The founders “strongly suggest to use a Tails CDrom to connect to GlobaLeaks. Tails is a GNU/Linux, fully Torified live CD that does not allow the user to make mistakes installing Tor and that does not leave any trace on the PC that is used.”[11] GlobaLeaks nodes “do not store anything permanently” and “the leaked files are deleted as soon as possible.”[11]


As of the end of 2013, the largest implementation of GlobaLeaks was by PubLeaks in the Netherlands, “a foundation that counts 42 of the country’s biggest media organizations among its members. There, each organization pays €500 per year, and in return receives a special laptop designed to access the leak system.” Borland noted that “When accessing Publeaks from the web, whistleblowers can choose to send information to three of these media organizations. All participating organizations agree to honor embargo periods, enabling information to be examined without immediate publication pressure. The group has already had several high-profile leaks, including one that led to the resignation of a prominent parliamentarian.”[17]

A GlobaLeaks founder has said that “Investigative journalists immediately understood the GlobaLeaks model power, but in fact all journalist can use it, in a way or another, to empower their sources and themselves. They need just to have the time to understand how much their work needs to change.”[11]

As of December 30, 2013, according to an article by Wired reporter John Borland, GlobaLeaks had been “deployed around Europe, by independent journalism and activist groups in Serbia, investigative journalism organizations in Hungary and Italy, and an anti-Mafia group in Italy.” Borland noted that “A GlobaLeaks-powered whistleblowing site in Iceland, called Ljost, today [December 30, 2013] released new documents on that country’s 2008 financial collapse.” Pietrosanti told Borland that GlobaLeaks was “currently talking with organizations in a number of other countries, including several media groups that want to replicate the successful Dutch model.” Borland added that “activists are also examining topic-specific leaks sites for issues such as human rights, wildlife crimes, surveillance, food safety in the United States, and censorship.”[17]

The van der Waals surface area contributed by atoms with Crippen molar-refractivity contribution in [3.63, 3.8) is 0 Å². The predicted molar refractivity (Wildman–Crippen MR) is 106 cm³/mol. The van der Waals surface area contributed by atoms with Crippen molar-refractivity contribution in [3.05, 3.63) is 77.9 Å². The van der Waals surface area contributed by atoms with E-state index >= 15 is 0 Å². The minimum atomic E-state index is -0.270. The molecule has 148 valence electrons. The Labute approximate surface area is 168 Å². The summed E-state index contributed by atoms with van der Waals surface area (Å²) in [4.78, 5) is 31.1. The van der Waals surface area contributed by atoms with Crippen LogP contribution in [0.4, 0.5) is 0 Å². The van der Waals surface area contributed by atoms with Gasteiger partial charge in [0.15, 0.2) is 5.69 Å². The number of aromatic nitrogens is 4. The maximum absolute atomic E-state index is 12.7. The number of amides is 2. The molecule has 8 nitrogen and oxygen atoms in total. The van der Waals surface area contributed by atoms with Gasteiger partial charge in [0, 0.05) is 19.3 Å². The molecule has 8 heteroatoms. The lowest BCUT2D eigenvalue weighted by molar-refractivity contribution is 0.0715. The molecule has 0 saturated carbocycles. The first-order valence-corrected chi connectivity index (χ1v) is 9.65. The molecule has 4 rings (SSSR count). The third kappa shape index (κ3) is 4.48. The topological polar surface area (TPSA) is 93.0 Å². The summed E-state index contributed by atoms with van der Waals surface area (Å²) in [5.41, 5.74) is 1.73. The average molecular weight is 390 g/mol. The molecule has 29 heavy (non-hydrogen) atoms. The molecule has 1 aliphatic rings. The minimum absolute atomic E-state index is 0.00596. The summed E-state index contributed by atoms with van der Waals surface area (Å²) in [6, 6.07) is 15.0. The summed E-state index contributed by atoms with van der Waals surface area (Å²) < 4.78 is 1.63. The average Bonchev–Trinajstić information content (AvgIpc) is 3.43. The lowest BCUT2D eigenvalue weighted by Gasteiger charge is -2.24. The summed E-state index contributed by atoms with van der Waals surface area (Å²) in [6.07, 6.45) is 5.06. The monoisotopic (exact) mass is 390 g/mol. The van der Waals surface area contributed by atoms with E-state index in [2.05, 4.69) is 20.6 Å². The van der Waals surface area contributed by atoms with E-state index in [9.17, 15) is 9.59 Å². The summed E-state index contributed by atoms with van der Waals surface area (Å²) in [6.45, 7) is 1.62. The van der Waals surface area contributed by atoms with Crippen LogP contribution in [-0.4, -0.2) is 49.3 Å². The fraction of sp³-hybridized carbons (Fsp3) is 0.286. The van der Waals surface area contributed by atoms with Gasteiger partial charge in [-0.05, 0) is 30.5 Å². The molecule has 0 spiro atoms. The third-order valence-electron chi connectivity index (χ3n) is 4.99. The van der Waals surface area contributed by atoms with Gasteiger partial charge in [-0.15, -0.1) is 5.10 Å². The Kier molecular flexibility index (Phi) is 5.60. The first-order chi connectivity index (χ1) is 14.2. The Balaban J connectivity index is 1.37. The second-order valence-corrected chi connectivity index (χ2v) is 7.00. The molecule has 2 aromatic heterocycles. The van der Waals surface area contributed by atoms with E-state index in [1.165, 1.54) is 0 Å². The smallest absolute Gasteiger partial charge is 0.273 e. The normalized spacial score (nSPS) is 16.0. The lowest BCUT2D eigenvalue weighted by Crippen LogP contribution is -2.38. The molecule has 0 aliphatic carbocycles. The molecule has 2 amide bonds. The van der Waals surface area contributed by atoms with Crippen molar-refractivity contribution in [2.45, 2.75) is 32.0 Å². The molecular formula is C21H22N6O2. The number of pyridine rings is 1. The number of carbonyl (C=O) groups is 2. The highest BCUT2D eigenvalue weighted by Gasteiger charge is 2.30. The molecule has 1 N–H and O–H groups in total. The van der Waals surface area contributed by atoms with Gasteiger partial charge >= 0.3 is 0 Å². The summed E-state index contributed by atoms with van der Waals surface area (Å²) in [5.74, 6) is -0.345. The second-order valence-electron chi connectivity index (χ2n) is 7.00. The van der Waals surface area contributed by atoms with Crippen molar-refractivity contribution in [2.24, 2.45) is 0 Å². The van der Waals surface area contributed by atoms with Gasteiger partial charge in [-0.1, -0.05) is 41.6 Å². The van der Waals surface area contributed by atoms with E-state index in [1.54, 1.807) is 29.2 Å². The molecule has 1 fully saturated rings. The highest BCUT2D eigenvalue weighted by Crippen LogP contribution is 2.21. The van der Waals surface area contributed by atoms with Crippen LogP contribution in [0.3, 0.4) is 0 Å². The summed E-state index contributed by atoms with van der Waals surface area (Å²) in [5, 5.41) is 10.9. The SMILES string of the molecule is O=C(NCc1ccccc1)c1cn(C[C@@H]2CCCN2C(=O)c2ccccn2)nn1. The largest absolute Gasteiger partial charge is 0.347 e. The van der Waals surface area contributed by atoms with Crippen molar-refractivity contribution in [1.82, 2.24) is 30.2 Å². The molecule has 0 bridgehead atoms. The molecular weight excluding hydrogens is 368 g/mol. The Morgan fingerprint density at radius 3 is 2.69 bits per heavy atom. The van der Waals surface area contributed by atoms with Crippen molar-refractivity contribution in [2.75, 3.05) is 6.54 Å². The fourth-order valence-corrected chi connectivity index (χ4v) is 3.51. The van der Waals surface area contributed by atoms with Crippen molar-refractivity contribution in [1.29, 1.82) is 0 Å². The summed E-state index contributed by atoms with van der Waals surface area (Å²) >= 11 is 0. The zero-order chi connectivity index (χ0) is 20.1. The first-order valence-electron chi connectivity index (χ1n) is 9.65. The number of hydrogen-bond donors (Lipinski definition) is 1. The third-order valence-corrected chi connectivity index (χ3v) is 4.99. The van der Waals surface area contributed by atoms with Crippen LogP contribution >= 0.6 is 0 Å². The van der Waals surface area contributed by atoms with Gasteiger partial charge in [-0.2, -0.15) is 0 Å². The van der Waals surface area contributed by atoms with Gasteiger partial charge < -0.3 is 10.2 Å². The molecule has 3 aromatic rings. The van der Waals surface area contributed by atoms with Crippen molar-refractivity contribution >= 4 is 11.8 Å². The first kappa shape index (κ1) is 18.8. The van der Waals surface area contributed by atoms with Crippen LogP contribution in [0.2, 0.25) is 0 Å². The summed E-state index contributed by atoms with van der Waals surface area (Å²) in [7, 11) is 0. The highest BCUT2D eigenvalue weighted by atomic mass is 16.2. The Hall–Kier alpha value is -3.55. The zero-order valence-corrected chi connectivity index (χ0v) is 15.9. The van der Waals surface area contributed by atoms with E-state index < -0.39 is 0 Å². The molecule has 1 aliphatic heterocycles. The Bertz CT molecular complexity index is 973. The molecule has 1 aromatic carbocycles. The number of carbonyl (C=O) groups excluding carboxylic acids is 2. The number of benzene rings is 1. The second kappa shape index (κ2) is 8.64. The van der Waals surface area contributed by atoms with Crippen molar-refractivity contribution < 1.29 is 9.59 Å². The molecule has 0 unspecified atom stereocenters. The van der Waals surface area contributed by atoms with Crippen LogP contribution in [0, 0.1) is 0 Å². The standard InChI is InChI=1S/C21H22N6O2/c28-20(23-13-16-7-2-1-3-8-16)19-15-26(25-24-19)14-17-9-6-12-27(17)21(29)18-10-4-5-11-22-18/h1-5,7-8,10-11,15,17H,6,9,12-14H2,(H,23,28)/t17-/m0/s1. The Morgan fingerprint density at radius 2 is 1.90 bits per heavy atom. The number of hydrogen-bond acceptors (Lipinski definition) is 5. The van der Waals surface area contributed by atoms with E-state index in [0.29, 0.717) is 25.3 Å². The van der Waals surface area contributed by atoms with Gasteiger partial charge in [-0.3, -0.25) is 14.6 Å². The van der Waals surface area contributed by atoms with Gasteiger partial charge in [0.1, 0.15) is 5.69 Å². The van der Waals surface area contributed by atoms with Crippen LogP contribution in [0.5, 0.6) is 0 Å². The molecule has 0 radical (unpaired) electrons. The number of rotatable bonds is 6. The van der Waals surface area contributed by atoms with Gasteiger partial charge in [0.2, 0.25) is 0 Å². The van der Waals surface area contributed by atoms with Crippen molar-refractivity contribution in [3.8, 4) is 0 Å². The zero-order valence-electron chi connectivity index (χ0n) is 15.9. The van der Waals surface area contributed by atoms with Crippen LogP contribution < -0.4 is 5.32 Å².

The foundation Radio Free Asia (RFA) has funded the project for potential use in countries ruled by dictatorships, in environments with a high level of criminal infiltration, and in places where the Internet is strictly controlled.[12]

One whistleblowing platform that runs the GlobaLeaks software is the Belgium-based Associated Whistleblowing Press Press. AWP co-founder Pedro Noel describes AWP as “a nonprofit organization which struggles for freedom of expression and against human rights violations by means of whistleblowing.”[11]

As of October 2013, one of the GlobaLeaks founders estimated that their work had so far “empowered” about forty journalists, including “the aggregates like Publeaks.”[18][27]

The following table show the list of initiatives using GlobaLeaks software:

Name of organization Implementation date Category Tor Url Tor2web Url Country
Perun[28] 2012-April-7 Investigative Journalism Closed Closed Serbia
Ljost[29][30] 2012-September-30 Transparency Activism w6csjytbrl273che.onion Iceland
MagyarLeaks[31] 2013-July-7 Investigative Journalism ak2uqfavwgmjrvtu.onion Hungary
Publeaks [32][33] 2013-September-9 +40 National/Local Media Consortium 5karyquenden4d6k.onion Netherlands
Pistajka 2013-September Anticorruption activism acabtd4btrxjjrvr.onion Serbia
Irpileaks[34][35] 2013-October-7 Investigative Journalism 5r4bjnjug3apqdii.onion Italy
Mafialeaks [36][37][38] 2013-November-5 Anti Mafia Activism 2dermafialks7aai.onion Italy
InfodioLeaks 2014-January-28 Anticorruption Activism ymi7h25hgp3bj63v.onion Venezuela
WildLeaks [39][40][41][42][43][44] 2014-February-7 WildLife Crime Activism ppdz5djzpo3w5k2z.onion United States/Africa
Salzburger-Piratenpartei 2014-March-4 Activism pltloztihmfrg2sw.onion Austria
Nawaatleaks [45] 2014-March-27 Activism ur5b2b4brz427ygh.onion Tunisia
Internet Governance Transparency Initiative 2014-April-5 Transparency Activism jeuhrnvdyr3xyqz3.onion Unknown
Filtrala [46][47] 2014-April-23 Anticorruption Activism w6csjytbrl273che.onion Spain